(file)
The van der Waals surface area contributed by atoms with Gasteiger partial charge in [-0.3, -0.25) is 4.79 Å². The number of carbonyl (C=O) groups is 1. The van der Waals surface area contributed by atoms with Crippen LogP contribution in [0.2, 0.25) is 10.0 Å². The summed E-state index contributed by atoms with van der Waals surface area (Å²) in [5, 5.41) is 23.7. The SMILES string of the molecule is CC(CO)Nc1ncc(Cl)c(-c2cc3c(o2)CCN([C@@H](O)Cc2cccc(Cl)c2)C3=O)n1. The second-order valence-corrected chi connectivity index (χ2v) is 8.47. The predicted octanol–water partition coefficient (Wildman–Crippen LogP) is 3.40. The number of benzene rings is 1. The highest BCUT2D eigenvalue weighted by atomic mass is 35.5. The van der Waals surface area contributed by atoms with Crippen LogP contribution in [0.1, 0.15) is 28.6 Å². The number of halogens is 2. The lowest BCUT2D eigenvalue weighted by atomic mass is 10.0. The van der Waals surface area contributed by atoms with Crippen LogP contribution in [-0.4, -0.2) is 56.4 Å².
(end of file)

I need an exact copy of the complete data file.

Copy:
The van der Waals surface area contributed by atoms with Gasteiger partial charge in [-0.3, -0.25) is 4.79 Å². The number of carbonyl (C=O) groups is 1. The van der Waals surface area contributed by atoms with Crippen LogP contribution in [0.2, 0.25) is 10.0 Å². The summed E-state index contributed by atoms with van der Waals surface area (Å²) in [5, 5.41) is 23.7. The SMILES string of the molecule is CC(CO)Nc1ncc(Cl)c(-c2cc3c(o2)CCN([C@@H](O)Cc2cccc(Cl)c2)C3=O)n1. The second-order valence-corrected chi connectivity index (χ2v) is 8.47. The predicted octanol–water partition coefficient (Wildman–Crippen LogP) is 3.40. The number of benzene rings is 1. The highest BCUT2D eigenvalue weighted by atomic mass is 35.5. The van der Waals surface area contributed by atoms with Crippen LogP contribution in [0.1, 0.15) is 28.6 Å². The number of halogens is 2. The lowest BCUT2D eigenvalue weighted by atomic mass is 10.0. The van der Waals surface area contributed by atoms with Crippen LogP contribution in [-0.4, -0.2) is 56.4 Å².